It is hard to see life from other people's points of view. I have teenagers, and I try to understand how they speak (e.g., how they use the term "POV") and how they see the world. While they are part of my story, and I theirs, each of us has our own points of view.
This week, our Torah portion talks about the founding of our nation, told from a single perspective. We read in Genesis:
"Abram went forth as the Eternal had commanded him, and Lot went with him. Abram was seventy-five when he went out with all the wealth that they had amassed, and the persons that they had acquired in Haran; and they set out for the land of Canaan."
The story includes many people, Abram's wife Sarai, her servant Hagar, his nephew Lot, and others who are unnamed. We do not know what any of the other characters in the story thought or felt about the journey. The story begins with the commandment "lech l'cha," go out from yourself, but the telling of the story seems to be Abram's alone.
What about Sarai, Lot, Hagar, and the other unnamed family members? Were they active participants or bystanders? Were they forced to go along; are they victims? What did they know? Hearing the story from one point of view makes it impossible to know them. Even worse, we are likely to label them or make assumptions about their perspectives. Was Sarai angry at leaving Haran? Should we feel sorry for Hagar? Is she powerless? Was Lot duped or confused? We do not know because we only read the story from Abram's point of view.
Nigerian writer Chimamanda Adichie describes the danger of a single story from only one point of view in her TED talk:
"I've always felt that it is impossible to engage properly with a place or a person without engaging with all of the stories of that place and that person. The consequence of the single story is this: It robs people of dignity. It makes our recognition of our equal humanity difficult. It emphasizes how we are different rather than how we are similar."
When we only know one story, we are prone to judging people as different from us, rather than being curious about our commonalities.
Lech l'cha commands us to go out from ourselves, to seek out other perspectives and stories. As a Jewish educator, this is work that I and my colleagues do every day. In recent years, I have been so proud to see new curricula and learning material highlighting stories of underrepresented Jewish communities and individuals around the world and reinterpreting ancient texts with new and critical voices. At the same time, I see educators changing Jewish language (like B or B'nai Mitzvah), rethinking family tree projects, eliminating gender-based programing, and encouraging students to question assumptions about what is or is not "normative" Jewish practice. They are centering marginalized and often missing voices, Jews of Color, LGBTQ+ identifying Jews, divorced families, kids with disabilities, and other missing identities with important lived experience and perspectives. Educators are realizing the importance of creating different paths into Jewish learning and leading with on-line and in-person learning, group and individual instruction, immersive experiences and daily after-school learning. It is amazing to watch a field that once had a single model of Jewish education explode with possibilities for families of all kinds to access learning in a way that is focused on their students and the needs of their family.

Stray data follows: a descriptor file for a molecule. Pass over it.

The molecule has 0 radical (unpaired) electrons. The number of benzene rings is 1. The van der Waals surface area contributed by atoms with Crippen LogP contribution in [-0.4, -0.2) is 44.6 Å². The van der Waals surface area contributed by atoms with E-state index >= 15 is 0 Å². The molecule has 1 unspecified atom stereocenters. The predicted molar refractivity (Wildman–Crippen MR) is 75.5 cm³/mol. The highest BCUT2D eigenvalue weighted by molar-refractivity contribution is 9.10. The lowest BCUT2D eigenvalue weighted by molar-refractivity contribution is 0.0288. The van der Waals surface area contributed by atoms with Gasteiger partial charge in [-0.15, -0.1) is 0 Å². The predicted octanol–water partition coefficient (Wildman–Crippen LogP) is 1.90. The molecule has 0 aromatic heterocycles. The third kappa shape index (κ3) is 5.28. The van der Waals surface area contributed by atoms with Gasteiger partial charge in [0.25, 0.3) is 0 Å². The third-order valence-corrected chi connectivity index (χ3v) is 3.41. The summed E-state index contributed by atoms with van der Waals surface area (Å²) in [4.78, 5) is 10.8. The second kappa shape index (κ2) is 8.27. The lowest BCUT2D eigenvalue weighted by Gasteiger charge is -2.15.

We see the prominence of a normative story when we teach Jewish history. Often, our "single story" tells only of Jewish families who fled oppression in Europe and came to North America to live a better life. This story focuses on white European Jews who predominantly settled on the East Coast. In recent years, educators have become more conscious of the importance in sharing multiple narratives. Jews have lived all over the world throughout history, are multi-racial and multi-ethnic. Jewish families are also created through conversion, adoption, and marriage. When we encourage the sharing of diverse stories and multiple narratives, we more authentically understand who we are as a whole people and community. Each of us can be educators, lifting up our varied experiences in our own communities, and ensuring we are learning about one another's stories.
The commandment of lech l'cha is to go out from ourselves, recognizing that each of us sees only one interpretation of any journey. How can we commit to ensuring that more than a single story is being told? How can we ask what perspective is being shared and what voices might be missing? How and why might we shift a narrative to re-center the focus? How can we ensure that everyone seems themselves represented in the lessons we teach and the teachers who teach us? To form a community, we need to learn other people's stories and experience multiple perspectives. When we embrace multiple narratives, our entire community can be part of God's blessing.